As I work away from home albeit part time, my son goes to his father. This amounts to 125 nights per year give or take a couple. He is always late, never picks up or takes to school and I pick up the bill for the childcare even though he is in his fathers care..if he''s late I pay the extra......when I am home which is the rest of the time, I have no need for childcare. He pays the minimum he can and is now trying for a baby with his new fiancé which I suspect will result in even less money for my son!!!! I''m getting rather cross, any advice would be a great help..... He''s a bully by the way so I have to word things in such a way that he won''t get cross!!!!! Thanks in advance!
I know you won''t want to hear this but you look after your child 2/3rd''s of the year but presumably recieve 100% of the available child benefit and related tax credits - and of course his child maintenance. Seen from that perspective perhaps he might argue that it''s him that has the raw deal?
On the other hand having Parental Responsibility means a parent is responsible for delegated child care in "their" time, not all parents with the majority care qualify for huge amounts of tax credits, CB isn''t that much and the average child maintenance calculated by the CSA is only around £33 a week or less if those who are assessed as having zero liability are taken into account.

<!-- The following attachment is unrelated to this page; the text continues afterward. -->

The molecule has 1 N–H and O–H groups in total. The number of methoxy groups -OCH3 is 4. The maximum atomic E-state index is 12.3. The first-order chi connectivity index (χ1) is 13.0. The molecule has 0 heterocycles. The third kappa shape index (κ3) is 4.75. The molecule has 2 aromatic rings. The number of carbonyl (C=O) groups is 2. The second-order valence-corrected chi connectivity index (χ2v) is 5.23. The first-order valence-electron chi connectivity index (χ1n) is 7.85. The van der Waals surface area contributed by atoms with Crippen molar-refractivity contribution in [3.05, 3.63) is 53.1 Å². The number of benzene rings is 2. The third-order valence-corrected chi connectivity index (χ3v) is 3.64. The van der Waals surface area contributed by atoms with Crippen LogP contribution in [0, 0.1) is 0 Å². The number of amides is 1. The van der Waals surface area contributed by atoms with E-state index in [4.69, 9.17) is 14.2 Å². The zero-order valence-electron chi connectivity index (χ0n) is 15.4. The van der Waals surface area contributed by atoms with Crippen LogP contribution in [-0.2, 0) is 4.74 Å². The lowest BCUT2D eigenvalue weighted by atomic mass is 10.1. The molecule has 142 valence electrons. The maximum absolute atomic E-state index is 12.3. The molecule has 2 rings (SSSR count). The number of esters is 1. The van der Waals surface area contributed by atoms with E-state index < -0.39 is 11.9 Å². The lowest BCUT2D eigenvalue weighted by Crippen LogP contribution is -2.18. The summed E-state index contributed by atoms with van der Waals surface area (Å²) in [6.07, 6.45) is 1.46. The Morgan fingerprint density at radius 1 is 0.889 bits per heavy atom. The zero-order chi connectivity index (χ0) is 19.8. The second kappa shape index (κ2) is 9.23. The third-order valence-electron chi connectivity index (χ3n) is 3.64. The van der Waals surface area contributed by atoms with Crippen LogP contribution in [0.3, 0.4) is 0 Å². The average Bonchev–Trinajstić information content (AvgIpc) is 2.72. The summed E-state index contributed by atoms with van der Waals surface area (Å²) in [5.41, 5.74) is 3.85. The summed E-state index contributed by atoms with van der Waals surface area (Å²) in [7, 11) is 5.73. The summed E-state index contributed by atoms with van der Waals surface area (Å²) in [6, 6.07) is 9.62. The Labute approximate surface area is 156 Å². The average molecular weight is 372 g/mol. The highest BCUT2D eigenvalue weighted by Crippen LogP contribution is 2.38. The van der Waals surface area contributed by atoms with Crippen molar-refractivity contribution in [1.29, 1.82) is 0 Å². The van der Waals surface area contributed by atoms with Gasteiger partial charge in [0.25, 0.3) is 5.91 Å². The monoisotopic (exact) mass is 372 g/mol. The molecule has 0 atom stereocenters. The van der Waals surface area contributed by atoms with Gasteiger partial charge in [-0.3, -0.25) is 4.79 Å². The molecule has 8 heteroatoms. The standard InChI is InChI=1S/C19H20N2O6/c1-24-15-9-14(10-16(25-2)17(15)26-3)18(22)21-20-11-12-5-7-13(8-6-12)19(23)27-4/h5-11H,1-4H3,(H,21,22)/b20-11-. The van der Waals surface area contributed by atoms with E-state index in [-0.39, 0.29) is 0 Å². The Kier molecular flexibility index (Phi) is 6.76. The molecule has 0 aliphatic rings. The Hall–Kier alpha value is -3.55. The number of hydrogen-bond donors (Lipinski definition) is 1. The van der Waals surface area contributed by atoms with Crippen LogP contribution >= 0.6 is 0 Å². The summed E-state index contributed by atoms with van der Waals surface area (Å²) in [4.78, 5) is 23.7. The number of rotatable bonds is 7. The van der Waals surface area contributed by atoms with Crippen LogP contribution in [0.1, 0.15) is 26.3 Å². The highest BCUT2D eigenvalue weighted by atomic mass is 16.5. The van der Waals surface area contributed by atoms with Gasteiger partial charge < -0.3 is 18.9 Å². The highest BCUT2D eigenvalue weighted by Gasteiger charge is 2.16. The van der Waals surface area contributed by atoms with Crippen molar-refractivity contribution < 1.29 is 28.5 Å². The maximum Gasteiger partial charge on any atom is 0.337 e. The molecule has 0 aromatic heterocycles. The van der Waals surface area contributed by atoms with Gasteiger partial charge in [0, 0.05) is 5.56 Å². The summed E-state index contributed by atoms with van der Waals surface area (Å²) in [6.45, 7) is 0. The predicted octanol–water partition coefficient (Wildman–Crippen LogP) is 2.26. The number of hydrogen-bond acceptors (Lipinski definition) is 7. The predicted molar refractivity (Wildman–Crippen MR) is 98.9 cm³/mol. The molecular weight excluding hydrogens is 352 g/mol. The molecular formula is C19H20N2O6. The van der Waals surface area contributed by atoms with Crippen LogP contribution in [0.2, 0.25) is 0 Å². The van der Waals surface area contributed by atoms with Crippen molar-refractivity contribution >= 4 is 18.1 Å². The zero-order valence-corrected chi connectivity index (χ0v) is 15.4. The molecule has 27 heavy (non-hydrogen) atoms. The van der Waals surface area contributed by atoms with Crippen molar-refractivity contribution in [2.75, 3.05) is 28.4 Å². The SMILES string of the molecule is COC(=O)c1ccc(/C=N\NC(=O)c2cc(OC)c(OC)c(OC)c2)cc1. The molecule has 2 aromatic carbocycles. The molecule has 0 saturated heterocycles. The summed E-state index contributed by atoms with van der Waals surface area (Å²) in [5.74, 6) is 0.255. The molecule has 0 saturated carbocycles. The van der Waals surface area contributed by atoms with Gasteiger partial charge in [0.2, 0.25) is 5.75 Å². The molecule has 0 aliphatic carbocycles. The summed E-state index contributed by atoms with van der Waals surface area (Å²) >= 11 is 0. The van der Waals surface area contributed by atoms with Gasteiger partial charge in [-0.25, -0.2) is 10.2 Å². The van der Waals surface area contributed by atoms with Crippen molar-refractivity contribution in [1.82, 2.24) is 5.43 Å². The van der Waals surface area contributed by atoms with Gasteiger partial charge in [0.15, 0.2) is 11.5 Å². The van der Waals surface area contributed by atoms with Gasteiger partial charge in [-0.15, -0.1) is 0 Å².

I think a pragmatic approach is required. If you stopped paying for child care there is a risk the father would reduce contact potentially leaving you with a bigger problem and maybe making it impossible for you to do your job.
Thanks for the post. Whilst I cannot comment on the childcare aspect of your post, you can get an indication of what the child maintenance payments your ex-partner should pay by using the child maintenance calculator which you can find on the Wikivorce website, although you will need to have a good idea of your ex partners income in order to obtain an accurate figure.
The calculator will take into account the 125 nights that your son stays with his father as well as the implications on your payments if he was to have another child.
You may find this figure useful as a basis for negotiation when discussing your child maintenance arrangements.